Music of the Sun is Rihanna's debut studio album that was released on August 19, 2005 by Def Jam Recordings.


  1. Pon De Replay 4:06
  2. Here I Go Again (featuring J-Status) 4:11
  3. If It's Lovin' That You Want 3:28
  4. You Don't Love Me (No, No, No) (featuring Vybz Kartel) 4:20
  5. That La, La, La 3:45
  6. The Last Time 4:53
  7. Willing To Wait 4:37
  8. Music Of The Sun 3:56
  9. Let Me 3:56
  10. Rush (featuring Kardinal Offishall) 3:09
  11. There's A Thug In My Life (featuring J-Status) 3:21
  12. Now I Know 5:01
  13. Pon De Replay (Remix) (featuring Elephant Man) 3:37

Album Background



Chart Performance

Critical Reception

"Music of the Sun" received generally mixed reviews from music critics.

Kelefa Sanneh of The New York Times viewed that the album's combination of dancehall and pop resulted in "["Pon de Replay" being] one [of] the summer's biggest and most seductive club tracks", but felt that Rihanna sounded "stranded" without a beat to sing along to.

Barry Walters of Rolling Stone found it lacking in replay value, ingenuity, and rhythm, with "generic vocal hiccups and frills" of US R&B inflecting upon her "Caribbean charm".

Sal Cinquemani of Slant Magazine called the album a "glut of teen R&B chanteuses" and described the lead single "Pon de Replay" as "a dancehall-pop mixture that owes plenty of its sweat and shimmy to Beyoncé Knowles' "Baby Boy."

Evan Serpick of Entertainment Weekly wrote that Rihanna's "vibrant vocals lift tracks like "That La, La, La" and "Let Me," but this bland reggae/R&B debut is filled with chintzy production and maudlin arrangements that block out the Music of the Sun."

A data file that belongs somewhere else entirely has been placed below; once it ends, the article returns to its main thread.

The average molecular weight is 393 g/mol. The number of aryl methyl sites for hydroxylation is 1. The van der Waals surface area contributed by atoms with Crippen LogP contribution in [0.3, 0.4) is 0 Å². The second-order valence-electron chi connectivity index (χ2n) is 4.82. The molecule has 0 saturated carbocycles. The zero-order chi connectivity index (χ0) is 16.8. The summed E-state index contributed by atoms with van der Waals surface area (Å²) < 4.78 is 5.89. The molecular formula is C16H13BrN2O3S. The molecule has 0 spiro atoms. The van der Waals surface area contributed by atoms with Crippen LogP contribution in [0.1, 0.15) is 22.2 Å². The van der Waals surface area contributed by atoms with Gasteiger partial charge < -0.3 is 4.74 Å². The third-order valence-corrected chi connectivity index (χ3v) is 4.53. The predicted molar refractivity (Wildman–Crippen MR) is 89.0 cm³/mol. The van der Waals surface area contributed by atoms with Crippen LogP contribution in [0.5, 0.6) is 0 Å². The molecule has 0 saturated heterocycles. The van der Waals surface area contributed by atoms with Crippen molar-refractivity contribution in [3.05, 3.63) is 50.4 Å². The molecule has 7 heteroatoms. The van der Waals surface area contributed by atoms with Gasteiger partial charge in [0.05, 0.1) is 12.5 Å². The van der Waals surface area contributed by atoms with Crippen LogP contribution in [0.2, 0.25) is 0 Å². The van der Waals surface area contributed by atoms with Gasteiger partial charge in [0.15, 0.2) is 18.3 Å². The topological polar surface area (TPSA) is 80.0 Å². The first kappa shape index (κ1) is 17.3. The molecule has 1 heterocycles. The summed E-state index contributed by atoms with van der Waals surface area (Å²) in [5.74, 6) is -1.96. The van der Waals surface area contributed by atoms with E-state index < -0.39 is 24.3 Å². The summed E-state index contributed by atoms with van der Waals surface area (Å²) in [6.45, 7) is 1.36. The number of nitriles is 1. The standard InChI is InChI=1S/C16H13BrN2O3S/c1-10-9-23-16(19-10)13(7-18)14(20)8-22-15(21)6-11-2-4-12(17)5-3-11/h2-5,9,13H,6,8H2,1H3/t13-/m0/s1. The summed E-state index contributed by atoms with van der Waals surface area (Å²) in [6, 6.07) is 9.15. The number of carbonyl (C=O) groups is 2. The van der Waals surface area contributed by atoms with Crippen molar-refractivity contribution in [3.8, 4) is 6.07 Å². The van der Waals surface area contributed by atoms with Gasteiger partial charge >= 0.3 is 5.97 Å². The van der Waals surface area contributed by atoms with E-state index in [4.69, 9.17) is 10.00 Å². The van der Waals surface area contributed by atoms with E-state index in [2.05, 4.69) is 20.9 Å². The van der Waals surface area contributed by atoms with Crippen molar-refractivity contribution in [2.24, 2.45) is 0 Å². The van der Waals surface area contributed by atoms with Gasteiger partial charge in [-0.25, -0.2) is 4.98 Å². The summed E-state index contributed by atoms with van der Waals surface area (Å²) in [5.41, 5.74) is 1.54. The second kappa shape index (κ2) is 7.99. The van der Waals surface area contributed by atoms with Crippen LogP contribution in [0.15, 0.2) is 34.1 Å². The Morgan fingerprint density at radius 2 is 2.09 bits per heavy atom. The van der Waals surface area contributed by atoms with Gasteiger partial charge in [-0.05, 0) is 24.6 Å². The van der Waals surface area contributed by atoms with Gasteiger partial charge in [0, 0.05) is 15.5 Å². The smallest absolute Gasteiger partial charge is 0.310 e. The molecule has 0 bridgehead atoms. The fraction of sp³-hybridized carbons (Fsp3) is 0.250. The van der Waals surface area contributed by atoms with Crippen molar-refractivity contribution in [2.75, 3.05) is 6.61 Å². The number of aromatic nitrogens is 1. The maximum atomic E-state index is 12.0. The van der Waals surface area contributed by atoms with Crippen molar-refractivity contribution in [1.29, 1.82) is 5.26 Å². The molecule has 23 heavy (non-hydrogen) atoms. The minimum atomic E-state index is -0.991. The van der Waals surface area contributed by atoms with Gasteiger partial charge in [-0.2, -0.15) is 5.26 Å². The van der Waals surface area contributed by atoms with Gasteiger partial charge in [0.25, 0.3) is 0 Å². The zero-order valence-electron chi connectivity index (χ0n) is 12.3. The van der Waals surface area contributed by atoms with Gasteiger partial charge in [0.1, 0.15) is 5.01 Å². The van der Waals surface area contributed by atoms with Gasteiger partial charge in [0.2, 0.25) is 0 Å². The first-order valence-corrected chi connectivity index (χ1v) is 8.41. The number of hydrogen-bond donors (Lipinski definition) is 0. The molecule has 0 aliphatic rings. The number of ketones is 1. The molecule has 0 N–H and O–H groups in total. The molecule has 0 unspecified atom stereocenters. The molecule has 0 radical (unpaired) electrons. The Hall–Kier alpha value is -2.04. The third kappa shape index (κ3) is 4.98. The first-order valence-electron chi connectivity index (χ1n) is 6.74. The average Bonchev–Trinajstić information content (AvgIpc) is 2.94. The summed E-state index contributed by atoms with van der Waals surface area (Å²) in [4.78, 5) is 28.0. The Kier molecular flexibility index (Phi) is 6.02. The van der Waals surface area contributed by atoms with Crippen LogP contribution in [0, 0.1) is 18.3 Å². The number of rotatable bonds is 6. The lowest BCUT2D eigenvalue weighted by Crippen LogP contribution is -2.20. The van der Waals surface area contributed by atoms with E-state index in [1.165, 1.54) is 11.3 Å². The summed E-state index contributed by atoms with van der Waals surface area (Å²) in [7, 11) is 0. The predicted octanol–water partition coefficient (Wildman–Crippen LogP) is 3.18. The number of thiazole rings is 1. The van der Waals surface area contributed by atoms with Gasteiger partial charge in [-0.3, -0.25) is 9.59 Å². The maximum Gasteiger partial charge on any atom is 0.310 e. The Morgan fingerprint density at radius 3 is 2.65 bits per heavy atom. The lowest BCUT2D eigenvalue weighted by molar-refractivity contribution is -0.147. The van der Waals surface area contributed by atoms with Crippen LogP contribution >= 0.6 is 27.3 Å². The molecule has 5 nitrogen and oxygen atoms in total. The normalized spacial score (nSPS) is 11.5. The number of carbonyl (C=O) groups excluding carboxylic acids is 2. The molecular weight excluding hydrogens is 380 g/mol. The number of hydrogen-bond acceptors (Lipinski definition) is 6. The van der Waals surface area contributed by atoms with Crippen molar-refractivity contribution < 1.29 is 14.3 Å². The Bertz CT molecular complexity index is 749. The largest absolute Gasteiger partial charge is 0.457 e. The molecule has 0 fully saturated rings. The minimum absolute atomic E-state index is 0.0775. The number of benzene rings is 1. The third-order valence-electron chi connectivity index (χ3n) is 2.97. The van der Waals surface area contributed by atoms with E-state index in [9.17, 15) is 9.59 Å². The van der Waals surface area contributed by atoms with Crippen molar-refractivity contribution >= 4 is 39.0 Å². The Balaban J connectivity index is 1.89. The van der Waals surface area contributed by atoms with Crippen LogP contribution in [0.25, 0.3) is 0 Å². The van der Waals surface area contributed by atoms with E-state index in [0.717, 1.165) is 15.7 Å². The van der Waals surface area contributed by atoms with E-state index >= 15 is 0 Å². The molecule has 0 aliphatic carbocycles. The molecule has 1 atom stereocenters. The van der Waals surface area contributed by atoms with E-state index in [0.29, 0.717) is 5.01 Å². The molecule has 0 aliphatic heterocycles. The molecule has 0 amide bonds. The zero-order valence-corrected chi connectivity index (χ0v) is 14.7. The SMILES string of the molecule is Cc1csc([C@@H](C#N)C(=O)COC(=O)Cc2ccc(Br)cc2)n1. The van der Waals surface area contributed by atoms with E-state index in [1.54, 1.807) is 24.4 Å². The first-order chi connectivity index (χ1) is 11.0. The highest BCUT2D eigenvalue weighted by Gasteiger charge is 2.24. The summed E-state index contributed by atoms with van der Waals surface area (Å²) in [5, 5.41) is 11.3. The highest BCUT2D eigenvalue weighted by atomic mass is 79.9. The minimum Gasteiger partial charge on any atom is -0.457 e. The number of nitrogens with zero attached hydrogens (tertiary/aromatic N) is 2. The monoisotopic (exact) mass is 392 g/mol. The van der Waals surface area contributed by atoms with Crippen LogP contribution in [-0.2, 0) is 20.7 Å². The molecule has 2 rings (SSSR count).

Robert Christgau of The Village Voice rated the album a "dud," indicating "a bad record whose details rarely merit further thought."

In a positive review, Jason Birchmeier of AllMusic commented that the album presents Rihanna as "winsome rather than [a] wannabe," as well as how she managed to set herself apart from other urban dance-pop artists such as Ashanti, Beyoncé, and Ciara.

Birchmeier further stated that "[...] Music of the Sun descends into faceless slow jams after a while, overall consistency not being among its attributes, but thankfully it picks up the pace toward the end..... the result is one of the more engaging urban dance-pop albums of the year."

Chantal Jenoure of The Jamaica Observer complimented the dancehall and hip hop composition on several of the songs, including "Pon de Replay", "Rush", "Let Me", "Music of the Sun" and "That La, La, La", writing that they make the listener feel "happy" and "carefree."

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